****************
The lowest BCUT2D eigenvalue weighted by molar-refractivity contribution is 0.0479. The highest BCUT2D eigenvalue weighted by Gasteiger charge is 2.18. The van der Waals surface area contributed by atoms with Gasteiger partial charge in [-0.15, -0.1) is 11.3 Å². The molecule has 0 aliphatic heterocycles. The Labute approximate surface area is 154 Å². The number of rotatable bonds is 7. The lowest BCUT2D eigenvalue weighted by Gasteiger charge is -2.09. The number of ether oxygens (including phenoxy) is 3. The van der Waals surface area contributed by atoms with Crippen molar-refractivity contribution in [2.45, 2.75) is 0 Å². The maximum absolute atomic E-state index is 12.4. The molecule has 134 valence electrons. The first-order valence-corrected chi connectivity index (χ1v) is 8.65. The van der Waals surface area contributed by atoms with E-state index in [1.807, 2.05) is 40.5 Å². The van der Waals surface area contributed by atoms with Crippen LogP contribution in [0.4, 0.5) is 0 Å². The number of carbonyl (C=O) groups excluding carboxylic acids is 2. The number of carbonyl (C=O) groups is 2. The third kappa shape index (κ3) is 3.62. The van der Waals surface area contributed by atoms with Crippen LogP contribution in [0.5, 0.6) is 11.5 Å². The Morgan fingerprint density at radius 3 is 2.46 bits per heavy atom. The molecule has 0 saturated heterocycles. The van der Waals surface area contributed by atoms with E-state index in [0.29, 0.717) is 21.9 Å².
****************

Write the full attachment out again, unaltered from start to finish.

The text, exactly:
The lowest BCUT2D eigenvalue weighted by molar-refractivity contribution is 0.0479. The highest BCUT2D eigenvalue weighted by Gasteiger charge is 2.18. The van der Waals surface area contributed by atoms with Gasteiger partial charge in [-0.15, -0.1) is 11.3 Å². The molecule has 0 aliphatic heterocycles. The Labute approximate surface area is 154 Å². The number of rotatable bonds is 7. The lowest BCUT2D eigenvalue weighted by Gasteiger charge is -2.09. The number of ether oxygens (including phenoxy) is 3. The van der Waals surface area contributed by atoms with Crippen molar-refractivity contribution in [2.45, 2.75) is 0 Å². The maximum absolute atomic E-state index is 12.4. The molecule has 134 valence electrons. The first-order valence-corrected chi connectivity index (χ1v) is 8.65. The van der Waals surface area contributed by atoms with E-state index in [1.807, 2.05) is 40.5 Å². The van der Waals surface area contributed by atoms with Crippen LogP contribution in [0.4, 0.5) is 0 Å². The number of carbonyl (C=O) groups excluding carboxylic acids is 2. The number of carbonyl (C=O) groups is 2. The third kappa shape index (κ3) is 3.62. The van der Waals surface area contributed by atoms with Crippen LogP contribution in [0.5, 0.6) is 11.5 Å². The Morgan fingerprint density at radius 3 is 2.46 bits per heavy atom. The molecule has 0 saturated heterocycles. The van der Waals surface area contributed by atoms with E-state index in [0.29, 0.717) is 21.9 Å².